15. 03. 2017 15:02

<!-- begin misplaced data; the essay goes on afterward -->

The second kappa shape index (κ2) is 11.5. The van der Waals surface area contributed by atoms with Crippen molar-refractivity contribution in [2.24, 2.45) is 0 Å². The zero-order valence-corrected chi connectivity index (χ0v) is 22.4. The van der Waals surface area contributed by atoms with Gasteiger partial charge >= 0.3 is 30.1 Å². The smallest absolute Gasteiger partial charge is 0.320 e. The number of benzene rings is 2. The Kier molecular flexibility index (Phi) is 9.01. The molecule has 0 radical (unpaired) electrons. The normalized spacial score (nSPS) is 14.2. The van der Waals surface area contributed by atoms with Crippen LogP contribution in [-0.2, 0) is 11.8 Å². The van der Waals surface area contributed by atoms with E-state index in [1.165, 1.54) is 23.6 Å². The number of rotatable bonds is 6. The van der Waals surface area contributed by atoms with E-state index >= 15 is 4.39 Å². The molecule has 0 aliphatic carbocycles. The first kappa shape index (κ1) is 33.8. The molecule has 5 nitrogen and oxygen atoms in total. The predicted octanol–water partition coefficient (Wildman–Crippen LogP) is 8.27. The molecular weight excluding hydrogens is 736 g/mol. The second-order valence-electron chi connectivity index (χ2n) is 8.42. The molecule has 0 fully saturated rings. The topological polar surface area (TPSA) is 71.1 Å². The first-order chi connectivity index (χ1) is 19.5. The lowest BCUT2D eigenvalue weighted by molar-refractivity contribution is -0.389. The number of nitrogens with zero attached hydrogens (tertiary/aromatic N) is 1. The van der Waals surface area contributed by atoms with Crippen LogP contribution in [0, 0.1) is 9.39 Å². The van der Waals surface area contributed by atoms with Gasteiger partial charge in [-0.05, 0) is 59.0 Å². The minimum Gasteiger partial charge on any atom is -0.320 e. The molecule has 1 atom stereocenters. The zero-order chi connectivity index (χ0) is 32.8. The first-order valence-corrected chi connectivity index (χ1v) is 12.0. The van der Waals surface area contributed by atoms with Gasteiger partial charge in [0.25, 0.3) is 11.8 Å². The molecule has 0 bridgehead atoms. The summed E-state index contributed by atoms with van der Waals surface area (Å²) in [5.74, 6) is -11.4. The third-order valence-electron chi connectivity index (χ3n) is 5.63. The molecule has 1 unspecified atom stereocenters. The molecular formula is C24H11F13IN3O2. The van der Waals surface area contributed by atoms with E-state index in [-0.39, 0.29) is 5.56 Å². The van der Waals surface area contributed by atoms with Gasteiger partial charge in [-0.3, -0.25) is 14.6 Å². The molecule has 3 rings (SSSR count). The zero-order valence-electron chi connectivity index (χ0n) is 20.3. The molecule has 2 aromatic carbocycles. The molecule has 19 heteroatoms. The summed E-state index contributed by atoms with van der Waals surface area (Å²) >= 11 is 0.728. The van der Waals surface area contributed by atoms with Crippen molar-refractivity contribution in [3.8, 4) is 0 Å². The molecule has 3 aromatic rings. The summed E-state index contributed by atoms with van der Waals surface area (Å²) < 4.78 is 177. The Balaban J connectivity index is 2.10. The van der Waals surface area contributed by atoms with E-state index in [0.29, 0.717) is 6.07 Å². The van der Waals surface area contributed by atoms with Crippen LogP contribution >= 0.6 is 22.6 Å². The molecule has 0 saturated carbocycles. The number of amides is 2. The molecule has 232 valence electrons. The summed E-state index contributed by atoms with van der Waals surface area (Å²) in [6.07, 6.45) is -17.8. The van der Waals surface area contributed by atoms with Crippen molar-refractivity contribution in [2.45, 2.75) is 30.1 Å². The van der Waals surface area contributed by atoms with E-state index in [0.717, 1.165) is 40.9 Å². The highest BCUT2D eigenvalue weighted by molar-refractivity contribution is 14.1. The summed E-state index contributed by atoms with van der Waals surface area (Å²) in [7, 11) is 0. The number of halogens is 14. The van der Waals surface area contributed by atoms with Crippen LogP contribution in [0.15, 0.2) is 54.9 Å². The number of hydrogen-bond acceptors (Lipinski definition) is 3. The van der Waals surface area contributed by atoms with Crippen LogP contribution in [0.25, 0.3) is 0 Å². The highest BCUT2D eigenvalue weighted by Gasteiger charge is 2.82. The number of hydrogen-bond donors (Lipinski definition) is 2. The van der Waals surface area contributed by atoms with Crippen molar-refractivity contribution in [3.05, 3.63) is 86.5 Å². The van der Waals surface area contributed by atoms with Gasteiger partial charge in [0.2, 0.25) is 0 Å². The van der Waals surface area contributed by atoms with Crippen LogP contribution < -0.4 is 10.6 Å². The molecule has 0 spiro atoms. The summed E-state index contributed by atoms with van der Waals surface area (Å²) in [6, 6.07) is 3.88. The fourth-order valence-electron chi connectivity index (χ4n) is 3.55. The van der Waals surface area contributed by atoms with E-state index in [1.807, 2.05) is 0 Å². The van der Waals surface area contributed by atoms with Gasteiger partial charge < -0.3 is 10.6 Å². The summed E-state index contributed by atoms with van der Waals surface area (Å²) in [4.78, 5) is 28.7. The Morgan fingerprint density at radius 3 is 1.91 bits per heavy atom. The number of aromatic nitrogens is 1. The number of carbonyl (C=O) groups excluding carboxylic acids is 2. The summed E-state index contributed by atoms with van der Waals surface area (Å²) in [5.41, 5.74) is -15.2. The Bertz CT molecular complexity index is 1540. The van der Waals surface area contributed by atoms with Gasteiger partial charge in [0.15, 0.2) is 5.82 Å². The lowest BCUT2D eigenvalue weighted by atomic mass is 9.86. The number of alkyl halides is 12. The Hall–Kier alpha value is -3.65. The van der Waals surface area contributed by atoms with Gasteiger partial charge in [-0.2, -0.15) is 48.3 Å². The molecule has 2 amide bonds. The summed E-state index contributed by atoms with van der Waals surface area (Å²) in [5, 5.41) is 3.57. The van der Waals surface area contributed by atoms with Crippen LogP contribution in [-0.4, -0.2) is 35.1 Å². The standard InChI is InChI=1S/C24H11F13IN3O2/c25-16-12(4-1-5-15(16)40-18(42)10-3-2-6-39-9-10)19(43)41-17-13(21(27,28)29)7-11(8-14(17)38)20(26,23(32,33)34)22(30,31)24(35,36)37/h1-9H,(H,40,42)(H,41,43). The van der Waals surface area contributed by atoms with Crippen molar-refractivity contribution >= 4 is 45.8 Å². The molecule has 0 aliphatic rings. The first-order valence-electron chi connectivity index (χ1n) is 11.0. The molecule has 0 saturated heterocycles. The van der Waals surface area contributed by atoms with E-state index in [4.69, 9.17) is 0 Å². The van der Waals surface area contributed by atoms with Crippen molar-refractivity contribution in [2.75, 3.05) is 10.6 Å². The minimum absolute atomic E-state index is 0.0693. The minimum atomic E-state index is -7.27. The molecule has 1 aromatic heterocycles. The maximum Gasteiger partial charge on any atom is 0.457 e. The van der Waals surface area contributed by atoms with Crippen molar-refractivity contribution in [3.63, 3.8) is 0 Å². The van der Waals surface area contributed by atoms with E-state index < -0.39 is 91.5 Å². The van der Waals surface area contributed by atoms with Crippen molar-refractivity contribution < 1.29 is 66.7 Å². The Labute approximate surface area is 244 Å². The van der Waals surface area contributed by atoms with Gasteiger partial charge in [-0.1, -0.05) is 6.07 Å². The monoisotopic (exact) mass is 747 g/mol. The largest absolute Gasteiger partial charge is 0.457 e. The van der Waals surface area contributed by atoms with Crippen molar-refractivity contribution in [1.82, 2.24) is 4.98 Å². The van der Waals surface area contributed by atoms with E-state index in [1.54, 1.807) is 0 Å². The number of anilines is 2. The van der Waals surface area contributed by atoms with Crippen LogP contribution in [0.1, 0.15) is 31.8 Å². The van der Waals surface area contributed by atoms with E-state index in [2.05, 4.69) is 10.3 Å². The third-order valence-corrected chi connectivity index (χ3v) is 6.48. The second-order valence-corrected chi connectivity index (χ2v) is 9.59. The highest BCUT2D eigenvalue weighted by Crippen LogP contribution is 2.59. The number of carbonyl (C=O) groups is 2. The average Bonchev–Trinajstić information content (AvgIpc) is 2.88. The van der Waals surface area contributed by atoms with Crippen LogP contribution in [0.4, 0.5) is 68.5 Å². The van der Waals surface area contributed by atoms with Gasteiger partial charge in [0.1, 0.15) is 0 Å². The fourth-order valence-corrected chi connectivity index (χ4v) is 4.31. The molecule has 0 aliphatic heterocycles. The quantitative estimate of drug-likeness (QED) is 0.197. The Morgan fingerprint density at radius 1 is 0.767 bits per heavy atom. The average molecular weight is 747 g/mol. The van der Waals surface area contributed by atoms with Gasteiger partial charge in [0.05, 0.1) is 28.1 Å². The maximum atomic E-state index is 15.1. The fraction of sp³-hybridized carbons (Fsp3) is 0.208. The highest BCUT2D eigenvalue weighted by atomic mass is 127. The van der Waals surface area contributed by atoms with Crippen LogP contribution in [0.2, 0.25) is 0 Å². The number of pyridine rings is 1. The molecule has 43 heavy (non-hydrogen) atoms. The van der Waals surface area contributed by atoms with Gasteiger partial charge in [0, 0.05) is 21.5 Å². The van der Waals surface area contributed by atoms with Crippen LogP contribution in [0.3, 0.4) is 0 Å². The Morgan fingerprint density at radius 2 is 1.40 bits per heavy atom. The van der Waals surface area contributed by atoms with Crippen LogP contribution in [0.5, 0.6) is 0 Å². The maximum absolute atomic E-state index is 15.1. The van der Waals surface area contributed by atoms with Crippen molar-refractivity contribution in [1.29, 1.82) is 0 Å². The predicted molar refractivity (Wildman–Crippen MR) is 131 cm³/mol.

Europe's parliament has agreed to strengthen gun laws throughout the EU, following heated talks in Strasbourg on Tuesday (14 March) and disagreements between MEPs. "Some people [MEPs] have clearly not read the text properly," said UK MEP Vicky Ford at a press conference following the decision. The British MEP said the text agreed upon on Tuesday means anyone who currently owns a firearm will be allowed to keep it "provided their member state agrees." European Commission President Jean-Claude Juncker said: "We have fought hard for an ambitious deal that reduces the risk of shootings in schools, summer camps or terrorist attacks with legally held firearms. Of course we would have liked to go further, but I am confident that the current agreement represents a milestone in gun control in the EU." The European Commission proposed to reform the firearms directive in November 2015 in the wake of the terrorist attacks in Paris, whereby terrorists used two Česká Sa vz. 58 automatic rifles which were decommissioned and legally bought in Slovakia, but were then modified to fire live ammunition. In 2013, Slovak police issued warnings against the ease of modifying such rifles but the warnings fell on deaf ears, until the attacks in Paris. The most significant restrictions on firearms will include a ban on decommissioned "expansion" weapons, with possession only allowed in selected cases, limiting semi-automatic rifle magazines to a maximum of 10 rounds, and reducing the validity of firearms licences from ten years down to five.